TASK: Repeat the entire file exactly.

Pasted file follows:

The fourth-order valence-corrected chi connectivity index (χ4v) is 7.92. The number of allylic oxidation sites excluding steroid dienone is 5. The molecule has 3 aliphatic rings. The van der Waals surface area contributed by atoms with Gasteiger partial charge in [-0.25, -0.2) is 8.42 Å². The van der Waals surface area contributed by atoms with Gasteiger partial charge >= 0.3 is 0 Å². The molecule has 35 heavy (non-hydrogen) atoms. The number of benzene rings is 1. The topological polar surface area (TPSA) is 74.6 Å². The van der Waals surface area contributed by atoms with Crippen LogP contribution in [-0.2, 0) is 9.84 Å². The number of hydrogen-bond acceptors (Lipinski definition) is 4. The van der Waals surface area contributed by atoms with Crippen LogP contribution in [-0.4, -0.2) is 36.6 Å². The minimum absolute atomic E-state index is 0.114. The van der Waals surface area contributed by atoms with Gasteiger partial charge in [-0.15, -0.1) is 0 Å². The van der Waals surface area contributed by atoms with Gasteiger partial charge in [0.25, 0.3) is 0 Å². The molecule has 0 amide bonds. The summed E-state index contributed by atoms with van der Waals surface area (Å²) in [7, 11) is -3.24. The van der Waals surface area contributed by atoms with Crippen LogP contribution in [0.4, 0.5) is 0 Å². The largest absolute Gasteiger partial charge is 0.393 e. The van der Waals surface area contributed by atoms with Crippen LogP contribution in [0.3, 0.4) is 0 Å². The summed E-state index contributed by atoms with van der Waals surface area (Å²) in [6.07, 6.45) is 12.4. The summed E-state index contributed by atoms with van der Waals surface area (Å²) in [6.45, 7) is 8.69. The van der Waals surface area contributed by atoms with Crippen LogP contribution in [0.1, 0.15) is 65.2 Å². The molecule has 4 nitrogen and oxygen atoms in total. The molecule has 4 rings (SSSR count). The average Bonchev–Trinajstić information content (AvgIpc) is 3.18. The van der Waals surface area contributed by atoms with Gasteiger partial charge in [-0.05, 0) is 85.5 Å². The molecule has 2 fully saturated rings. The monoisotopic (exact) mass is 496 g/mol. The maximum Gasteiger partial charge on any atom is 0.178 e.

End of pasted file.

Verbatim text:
The fourth-order valence-corrected chi connectivity index (χ4v) is 7.92. The number of allylic oxidation sites excluding steroid dienone is 5. The molecule has 3 aliphatic rings. The van der Waals surface area contributed by atoms with Gasteiger partial charge in [-0.25, -0.2) is 8.42 Å². The van der Waals surface area contributed by atoms with Gasteiger partial charge >= 0.3 is 0 Å². The molecule has 35 heavy (non-hydrogen) atoms. The number of benzene rings is 1. The topological polar surface area (TPSA) is 74.6 Å². The van der Waals surface area contributed by atoms with Crippen LogP contribution in [-0.2, 0) is 9.84 Å². The number of hydrogen-bond acceptors (Lipinski definition) is 4. The van der Waals surface area contributed by atoms with Crippen LogP contribution in [-0.4, -0.2) is 36.6 Å². The minimum absolute atomic E-state index is 0.114. The van der Waals surface area contributed by atoms with Gasteiger partial charge in [-0.15, -0.1) is 0 Å². The van der Waals surface area contributed by atoms with Gasteiger partial charge in [0.25, 0.3) is 0 Å². The molecule has 0 amide bonds. The summed E-state index contributed by atoms with van der Waals surface area (Å²) in [7, 11) is -3.24. The van der Waals surface area contributed by atoms with Crippen LogP contribution in [0.4, 0.5) is 0 Å². The largest absolute Gasteiger partial charge is 0.393 e. The van der Waals surface area contributed by atoms with Crippen LogP contribution in [0.3, 0.4) is 0 Å². The summed E-state index contributed by atoms with van der Waals surface area (Å²) in [6.07, 6.45) is 12.4. The summed E-state index contributed by atoms with van der Waals surface area (Å²) in [6.45, 7) is 8.69. The van der Waals surface area contributed by atoms with Crippen LogP contribution in [0.1, 0.15) is 65.2 Å². The molecule has 4 nitrogen and oxygen atoms in total. The molecule has 4 rings (SSSR count). The average Bonchev–Trinajstić information content (AvgIpc) is 3.18. The van der Waals surface area contributed by atoms with Gasteiger partial charge in [-0.05, 0) is 85.5 Å². The molecule has 2 fully saturated rings. The monoisotopic (exact) mass is 496 g/mol. The maximum Gasteiger partial charge on any atom is 0.178 e.